Udall Votes Against CAFTA, Says Bad In The Agreement Outweighs The Good
(WASHINGTON, DC) -- Congressman Udall released the following statement regarding his vote against the Central American Free Trade Agreement:
"I cannot support the Dominican Republic-Central America-United States Free Trade Agreement Implementation Act (DR-CAFTA). Deciding how to vote on this has not been easy, but ultimately I believe that the bad in the agreement outweighs the good.
"I definitely believe free trade brings benefits, but in this case I question who would get those benefits. I think that an improved commercial relationship with the Dominican Republic and the five Central American countries could benefit our economy and U.S. farmers, workers, and manufacturers, but I am concerned about a number of provisions of DR-CAFTA. The agreement will help some U.S. agricultural industries, services markets, and high technology, chemical, medical and scientific equipment companies, among others; however it will harm other agricultural markets, and could have a detrimental impact on small Central American farmers as well. We ought to be encouraging rural economic development in this part of the world, not undercutting it.
"The most problematic aspect of DR-CAFTA is that the administration failed to incorporate internationally recognized labor standards. Nor does the agreement clearly require any country to maintain and enforce a set of basic environmental regulations. While expanded trade is important, it will only be beneficial to a broad range of people in our nation and abroad if it is carefully shaped to include basic standards and adequately protect the rights of workers and the environment. This agreement does not meet that test.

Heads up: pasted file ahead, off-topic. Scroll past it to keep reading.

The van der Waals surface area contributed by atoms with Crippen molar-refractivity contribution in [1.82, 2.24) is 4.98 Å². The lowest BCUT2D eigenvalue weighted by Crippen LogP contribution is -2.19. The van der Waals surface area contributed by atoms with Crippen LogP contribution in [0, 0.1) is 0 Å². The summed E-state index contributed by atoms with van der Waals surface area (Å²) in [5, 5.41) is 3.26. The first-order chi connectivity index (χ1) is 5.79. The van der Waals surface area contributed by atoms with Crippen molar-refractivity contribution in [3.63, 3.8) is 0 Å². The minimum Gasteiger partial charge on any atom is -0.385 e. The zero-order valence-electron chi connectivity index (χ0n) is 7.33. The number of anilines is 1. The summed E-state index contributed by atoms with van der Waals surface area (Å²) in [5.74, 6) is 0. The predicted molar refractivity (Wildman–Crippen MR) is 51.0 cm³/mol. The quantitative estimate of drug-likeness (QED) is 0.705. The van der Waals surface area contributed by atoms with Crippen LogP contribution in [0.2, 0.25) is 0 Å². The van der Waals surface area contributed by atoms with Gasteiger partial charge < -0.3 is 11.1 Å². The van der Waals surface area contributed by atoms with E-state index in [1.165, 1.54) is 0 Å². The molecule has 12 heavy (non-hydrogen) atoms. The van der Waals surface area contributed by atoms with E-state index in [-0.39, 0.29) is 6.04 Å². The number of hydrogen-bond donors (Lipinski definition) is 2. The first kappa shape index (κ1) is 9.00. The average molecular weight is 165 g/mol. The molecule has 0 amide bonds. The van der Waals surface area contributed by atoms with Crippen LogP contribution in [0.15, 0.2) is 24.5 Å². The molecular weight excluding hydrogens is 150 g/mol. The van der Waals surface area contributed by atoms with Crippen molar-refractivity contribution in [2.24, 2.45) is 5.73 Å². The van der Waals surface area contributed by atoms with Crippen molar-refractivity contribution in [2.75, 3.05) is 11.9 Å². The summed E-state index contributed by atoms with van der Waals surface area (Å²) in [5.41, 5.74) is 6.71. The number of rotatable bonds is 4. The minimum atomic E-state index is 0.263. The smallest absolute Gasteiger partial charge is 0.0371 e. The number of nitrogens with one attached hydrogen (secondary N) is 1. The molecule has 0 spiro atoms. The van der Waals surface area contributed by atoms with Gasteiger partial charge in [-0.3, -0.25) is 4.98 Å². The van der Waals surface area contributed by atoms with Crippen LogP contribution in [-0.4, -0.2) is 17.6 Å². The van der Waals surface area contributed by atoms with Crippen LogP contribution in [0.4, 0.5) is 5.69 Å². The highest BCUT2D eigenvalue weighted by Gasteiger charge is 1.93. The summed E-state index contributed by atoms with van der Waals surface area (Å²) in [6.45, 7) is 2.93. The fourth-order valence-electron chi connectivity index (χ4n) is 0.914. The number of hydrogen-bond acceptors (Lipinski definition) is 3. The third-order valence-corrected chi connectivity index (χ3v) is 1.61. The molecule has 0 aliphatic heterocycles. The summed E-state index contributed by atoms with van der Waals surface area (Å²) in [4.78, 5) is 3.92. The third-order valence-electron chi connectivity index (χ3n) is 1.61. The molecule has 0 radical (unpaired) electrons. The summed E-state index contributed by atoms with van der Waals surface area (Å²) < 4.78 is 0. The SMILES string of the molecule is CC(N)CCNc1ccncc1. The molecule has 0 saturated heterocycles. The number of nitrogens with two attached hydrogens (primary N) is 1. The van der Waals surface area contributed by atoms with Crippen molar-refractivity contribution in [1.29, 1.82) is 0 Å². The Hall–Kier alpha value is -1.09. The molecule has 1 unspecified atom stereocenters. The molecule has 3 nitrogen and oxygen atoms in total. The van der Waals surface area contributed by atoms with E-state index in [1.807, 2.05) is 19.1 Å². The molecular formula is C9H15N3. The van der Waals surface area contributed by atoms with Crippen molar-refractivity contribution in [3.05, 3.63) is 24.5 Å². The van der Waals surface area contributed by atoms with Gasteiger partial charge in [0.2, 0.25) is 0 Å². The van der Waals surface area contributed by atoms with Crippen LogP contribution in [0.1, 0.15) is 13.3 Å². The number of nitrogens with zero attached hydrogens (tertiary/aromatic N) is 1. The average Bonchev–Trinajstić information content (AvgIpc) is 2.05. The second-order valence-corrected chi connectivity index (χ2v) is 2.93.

"DR-CAFTA would also allow foreign investors to challenge our laws and regulations before international tribunals, bypassing domestic courts, if they believe U.S. laws on labor, environmental protections, and public health and safety reduce the value of their investments. The U.S. has already spent millions defending our laws from NAFTA, which includes a similar provision.
"DR-CAFTA also creates a challenge to the safety of the American food supply because it is silent on the issue of imported goods meeting the rigorous food safety and sanitary rules of the United States Department of Agriculture. This agreement takes a step backward in our efforts to provide the American consumer with the safest food possible.
"As part of a long-term strategy to strengthen the American economy, I have supported a number of agreements to expand access to foreign markets for exports from our nation's farmers and businesses, but I cannot support DR-CAFTA. I don't want this country to miss out on economic opportunities, but the problems with this agreement are real, and I don't believe this agreement will create the opportunities its proponents have touted. In the end, our progress together has to be about raising, and not lowering wages, reducing and not adding to the world's poverty, making more 'haves' and fewer 'have-nots'.
"I do believe in actively shaping globalization, not passively closing our doors. Although I cannot support DR-CAFTA today, I remain committed to this activist course."